Are you claiming that the demand that parameters like the Higgs mass (which aren’t protected by symmetry) are unstable is somehow WRONG? This may be because you know something that others don’t; it would be nice to see what this argument is, which doesn’t need to invoke other high energy scales and somehow solves the problem at the EW scale itself. Please be sure that you can’t postpone this problem to higher energies and you HAVE to solve it at the relevant enrgy scale (in this case the TeV scale) itself. In case you can show a loophole or a flaw in this argument, you’re welcome, but I can’t see any. In the absence of such an argument, Wilson’s argument that scalar masses get corrections all the way upto higher energy scales stands, and nothing can be done about it. And given the fact that this ‘naturalness expectation’ is clearly false, i.e., the Higgs mass is really low compared to the Planck scale (this has been confirmed by the LHC) and looks quite stable, one is forced to conclude that the said parameter, namely the Higgs mass is UNNATURAL. Thus, there is no conceivable ‘computation’ one can do that doesn’t involve UNNATURAL cancellations that would give you the desired answer. In case you feel this is wrong, please feel free to point it out.

    Please note that I have cherry picked the Higgs mass for the above argument just because it’s the easiest to demonstrate arguments/counter arguments about naturalness. In fact, I think that you want a NATURAL explanation for the Higgs mass (and consequently the EW scale) too, at least from your stance on the problem.

  29. Peter Woit says:

    I’m afraid we’re just on different planets here. As far as I’m concerned, absolutely everything about physics at the Planck scale and how the SM we see at low energies is related to it is uncertain.

    Since you invoke Wilson about the hierarchy argument, you might want to read what he had to say about it at
    (he called it a “blunder”).

  30. Umesh says:

    Precisely why is it blunder? I am yet to read the 17 page paper you’ve linked to, but even for a moment forgetting the Planck scale, what is wrong, according to you, about the fact that scalar masses are subject to quantum corrections? In case you opine that this claim is wrong, I would like know.

  31. Peter Woit says:

    As I’ve written before, yes, in perturbation theory, scalar fields are quadratically sensitive to the cutoff. The question is what to make of that technical issue. Wilson, who was the one who first raised the issue, says the “naturalness” argument here is a blunder. You don’t need to read the whole 17 pages, just look for Section 5 on “Blunders”, and the second half of page 10 and first half of page 11. Then you can explain to my why Wilson is wrong and doesn’t know what he’s talking about.

  32. Umesh says:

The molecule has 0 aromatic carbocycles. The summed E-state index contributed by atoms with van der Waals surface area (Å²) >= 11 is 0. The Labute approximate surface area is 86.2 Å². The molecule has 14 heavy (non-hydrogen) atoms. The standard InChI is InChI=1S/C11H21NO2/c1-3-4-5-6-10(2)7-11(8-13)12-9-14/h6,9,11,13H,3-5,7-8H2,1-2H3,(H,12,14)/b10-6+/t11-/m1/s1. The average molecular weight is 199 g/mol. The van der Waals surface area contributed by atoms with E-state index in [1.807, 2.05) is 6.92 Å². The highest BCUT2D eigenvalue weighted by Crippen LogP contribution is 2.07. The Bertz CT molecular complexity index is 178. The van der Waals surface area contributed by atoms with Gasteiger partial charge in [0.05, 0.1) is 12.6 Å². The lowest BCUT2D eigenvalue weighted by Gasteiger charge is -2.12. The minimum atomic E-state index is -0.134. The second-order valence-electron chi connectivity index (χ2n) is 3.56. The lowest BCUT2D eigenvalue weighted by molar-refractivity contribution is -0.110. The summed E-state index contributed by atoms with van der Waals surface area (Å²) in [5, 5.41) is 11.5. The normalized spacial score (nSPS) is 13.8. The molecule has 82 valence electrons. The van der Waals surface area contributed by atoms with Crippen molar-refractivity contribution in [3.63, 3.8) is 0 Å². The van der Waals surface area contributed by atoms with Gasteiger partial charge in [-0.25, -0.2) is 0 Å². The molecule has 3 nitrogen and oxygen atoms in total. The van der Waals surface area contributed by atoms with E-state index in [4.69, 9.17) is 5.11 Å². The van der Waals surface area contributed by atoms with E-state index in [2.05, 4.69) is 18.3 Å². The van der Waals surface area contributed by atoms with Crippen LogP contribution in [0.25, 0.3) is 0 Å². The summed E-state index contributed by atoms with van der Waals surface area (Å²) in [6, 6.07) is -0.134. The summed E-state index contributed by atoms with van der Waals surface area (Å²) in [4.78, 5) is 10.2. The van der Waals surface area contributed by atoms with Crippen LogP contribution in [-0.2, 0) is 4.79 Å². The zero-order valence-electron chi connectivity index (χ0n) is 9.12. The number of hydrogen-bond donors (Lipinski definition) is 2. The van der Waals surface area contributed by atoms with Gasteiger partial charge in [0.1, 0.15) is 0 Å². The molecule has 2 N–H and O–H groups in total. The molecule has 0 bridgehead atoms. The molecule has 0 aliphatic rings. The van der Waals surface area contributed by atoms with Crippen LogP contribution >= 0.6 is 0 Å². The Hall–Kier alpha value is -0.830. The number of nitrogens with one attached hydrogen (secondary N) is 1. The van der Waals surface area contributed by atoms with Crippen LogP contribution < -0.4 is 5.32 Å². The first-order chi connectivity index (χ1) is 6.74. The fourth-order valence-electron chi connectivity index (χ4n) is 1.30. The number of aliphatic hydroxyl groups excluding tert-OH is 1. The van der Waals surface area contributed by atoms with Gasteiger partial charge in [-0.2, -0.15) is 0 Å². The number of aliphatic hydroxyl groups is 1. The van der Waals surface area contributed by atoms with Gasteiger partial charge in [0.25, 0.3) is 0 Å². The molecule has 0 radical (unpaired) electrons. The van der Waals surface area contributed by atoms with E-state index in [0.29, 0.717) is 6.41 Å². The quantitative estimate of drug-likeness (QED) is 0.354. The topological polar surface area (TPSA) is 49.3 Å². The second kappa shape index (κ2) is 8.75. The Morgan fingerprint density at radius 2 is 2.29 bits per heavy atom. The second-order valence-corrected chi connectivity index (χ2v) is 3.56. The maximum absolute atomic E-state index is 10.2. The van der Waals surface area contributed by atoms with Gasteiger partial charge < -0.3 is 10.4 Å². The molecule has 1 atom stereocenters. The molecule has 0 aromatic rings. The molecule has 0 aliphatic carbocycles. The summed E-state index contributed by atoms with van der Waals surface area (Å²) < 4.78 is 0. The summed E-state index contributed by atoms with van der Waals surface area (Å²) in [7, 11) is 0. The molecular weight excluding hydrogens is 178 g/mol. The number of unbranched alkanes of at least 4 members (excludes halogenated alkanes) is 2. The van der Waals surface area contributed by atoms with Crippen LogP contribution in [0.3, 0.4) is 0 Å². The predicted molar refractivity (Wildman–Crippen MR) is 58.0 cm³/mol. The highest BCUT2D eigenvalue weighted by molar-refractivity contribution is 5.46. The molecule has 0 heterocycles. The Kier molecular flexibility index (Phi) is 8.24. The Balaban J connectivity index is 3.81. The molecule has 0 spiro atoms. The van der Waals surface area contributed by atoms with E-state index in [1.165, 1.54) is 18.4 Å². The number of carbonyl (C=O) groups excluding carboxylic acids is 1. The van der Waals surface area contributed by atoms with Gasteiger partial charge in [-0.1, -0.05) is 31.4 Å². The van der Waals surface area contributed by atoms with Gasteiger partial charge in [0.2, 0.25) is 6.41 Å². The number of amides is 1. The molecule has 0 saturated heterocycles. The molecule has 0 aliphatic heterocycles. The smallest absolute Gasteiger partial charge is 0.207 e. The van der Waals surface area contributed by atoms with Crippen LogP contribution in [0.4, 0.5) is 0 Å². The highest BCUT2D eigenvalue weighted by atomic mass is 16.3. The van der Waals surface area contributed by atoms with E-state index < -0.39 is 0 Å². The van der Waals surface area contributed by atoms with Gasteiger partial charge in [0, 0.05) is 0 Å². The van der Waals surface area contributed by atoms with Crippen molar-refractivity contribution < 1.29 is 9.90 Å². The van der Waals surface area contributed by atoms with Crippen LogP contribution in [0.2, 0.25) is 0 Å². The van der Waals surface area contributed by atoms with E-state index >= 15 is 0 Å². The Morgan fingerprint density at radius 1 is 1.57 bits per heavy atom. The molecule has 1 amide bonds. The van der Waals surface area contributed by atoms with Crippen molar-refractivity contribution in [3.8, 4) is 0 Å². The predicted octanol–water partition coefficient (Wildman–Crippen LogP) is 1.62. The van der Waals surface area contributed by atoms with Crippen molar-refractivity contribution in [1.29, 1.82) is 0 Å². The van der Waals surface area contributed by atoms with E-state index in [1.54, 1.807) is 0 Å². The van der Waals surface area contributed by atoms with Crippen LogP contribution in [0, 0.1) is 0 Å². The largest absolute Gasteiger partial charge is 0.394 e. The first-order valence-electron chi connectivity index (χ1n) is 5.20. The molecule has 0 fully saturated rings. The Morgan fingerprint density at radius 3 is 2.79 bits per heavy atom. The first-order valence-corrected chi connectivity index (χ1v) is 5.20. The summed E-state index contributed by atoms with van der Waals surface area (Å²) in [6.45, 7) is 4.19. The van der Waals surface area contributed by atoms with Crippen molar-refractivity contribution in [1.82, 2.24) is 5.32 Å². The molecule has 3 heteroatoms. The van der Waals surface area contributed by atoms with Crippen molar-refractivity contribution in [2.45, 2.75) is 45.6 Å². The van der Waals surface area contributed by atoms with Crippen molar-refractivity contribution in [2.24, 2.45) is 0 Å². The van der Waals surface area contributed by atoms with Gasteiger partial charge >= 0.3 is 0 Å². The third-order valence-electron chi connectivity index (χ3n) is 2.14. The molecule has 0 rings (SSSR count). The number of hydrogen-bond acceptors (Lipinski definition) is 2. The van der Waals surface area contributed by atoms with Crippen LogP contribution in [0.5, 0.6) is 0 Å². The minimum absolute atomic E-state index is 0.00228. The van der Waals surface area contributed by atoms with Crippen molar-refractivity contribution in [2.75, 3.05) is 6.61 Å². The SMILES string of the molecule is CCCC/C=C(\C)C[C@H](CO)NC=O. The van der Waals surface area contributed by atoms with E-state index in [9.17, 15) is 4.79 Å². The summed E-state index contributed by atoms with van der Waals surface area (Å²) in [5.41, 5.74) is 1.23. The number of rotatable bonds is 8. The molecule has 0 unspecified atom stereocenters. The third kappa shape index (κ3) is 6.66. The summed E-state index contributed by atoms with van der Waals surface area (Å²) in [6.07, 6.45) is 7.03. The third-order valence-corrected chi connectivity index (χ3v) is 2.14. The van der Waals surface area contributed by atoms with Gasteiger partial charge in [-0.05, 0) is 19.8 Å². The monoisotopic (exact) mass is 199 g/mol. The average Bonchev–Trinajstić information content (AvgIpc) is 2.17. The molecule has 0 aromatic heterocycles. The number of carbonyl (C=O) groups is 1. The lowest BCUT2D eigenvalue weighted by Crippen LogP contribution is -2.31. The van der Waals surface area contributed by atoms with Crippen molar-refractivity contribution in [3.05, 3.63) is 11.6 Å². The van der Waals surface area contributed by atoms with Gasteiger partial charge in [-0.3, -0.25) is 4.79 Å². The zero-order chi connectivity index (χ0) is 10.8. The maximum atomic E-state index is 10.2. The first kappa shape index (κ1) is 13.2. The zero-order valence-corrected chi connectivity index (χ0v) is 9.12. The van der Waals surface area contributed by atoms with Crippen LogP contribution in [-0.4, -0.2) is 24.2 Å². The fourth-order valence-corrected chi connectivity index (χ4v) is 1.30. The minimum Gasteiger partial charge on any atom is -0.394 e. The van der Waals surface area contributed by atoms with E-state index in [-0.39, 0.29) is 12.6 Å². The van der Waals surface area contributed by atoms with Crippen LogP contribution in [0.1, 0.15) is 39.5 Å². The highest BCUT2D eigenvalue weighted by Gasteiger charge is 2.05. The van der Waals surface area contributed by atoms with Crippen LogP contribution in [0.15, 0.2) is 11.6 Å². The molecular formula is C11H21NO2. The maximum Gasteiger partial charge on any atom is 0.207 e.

OK, I looked up the relevant portion of the paper linked above. I quote Wilson here:

    “The final blunder was a claim that scalar
    elementary particles were unlikely to occur in
    elementary particle physics at currently measurable
    energies unless they were associated with some kind
    of broken symmetry [reference #23].The claim was that,
    otherwise, their masses were likely to be far higher
    than could be detected. The claim was that it would
    be unnatural for such particles to have masses small
    enough to be detectable soon.”

    I don’t see how this contradicts with what has been mentioned before; Wilson just says that the expectation that small scalar masses aren’t possible is the **BLUNDER**. He says that this expectation was based on ‘natural expectations’ (in other words, naturalness, because quantum corrections drag the mass up to the relevant scales), and it is indeed possible that small scalar masses may occur (and this has been confirmed by the LHC). What he goes on to say is that not every measurable number has to follow the NATURAL expectations, and goes on to provide the example of the nearest star to the sun as an example (a beautiful example, if I may be so bold). He explains how people during Copernicus’s time said that such huge distances were ‘unnatural’ and couldn’t occur; but today we indeed know that this is true. This in fact makes the case for ‘unnatural’ (or, environmental) characteristics of certain numbers even more robust, not weaker, as you claim.
    In fact, what Prof. Seiberg says is precisely the above, though in a much more crisp and clear form; he said that the currently measured mass of the Higgs is uncomfortably low for technicolor schemes (to be natural) and uncomfortably high for SUSY schemes (to be natural). Thus, if there is nothing seen at the LHC that may provide some evidence for the above schemes, there might be no other choice left other than to say that unnatural numbers indeed occur in nature, and the Higgs mass is one of them. Please tell me where you disagree.

  33. Peter Woit says:

    I think you’re misreading Wilson, who is not making an anthropic or “environmental” argument. He is making an argument against doing what you are doing: extrapolating one’s assumptions into regimes where you have no evidence and don’t understand things as well as you assume. Read the first part of page 11, where he explains that the problem was that people in the days of Copernicus had no way to measure the distances to stars, and no understanding of Newton’s first law of motion, and this is what led them to wrong reasoning. He then goes on to discuss quarks and the arguments against them, which were wrong, including an extremely relevant point for this discussion about non-perturbative qft having different behavior than expected.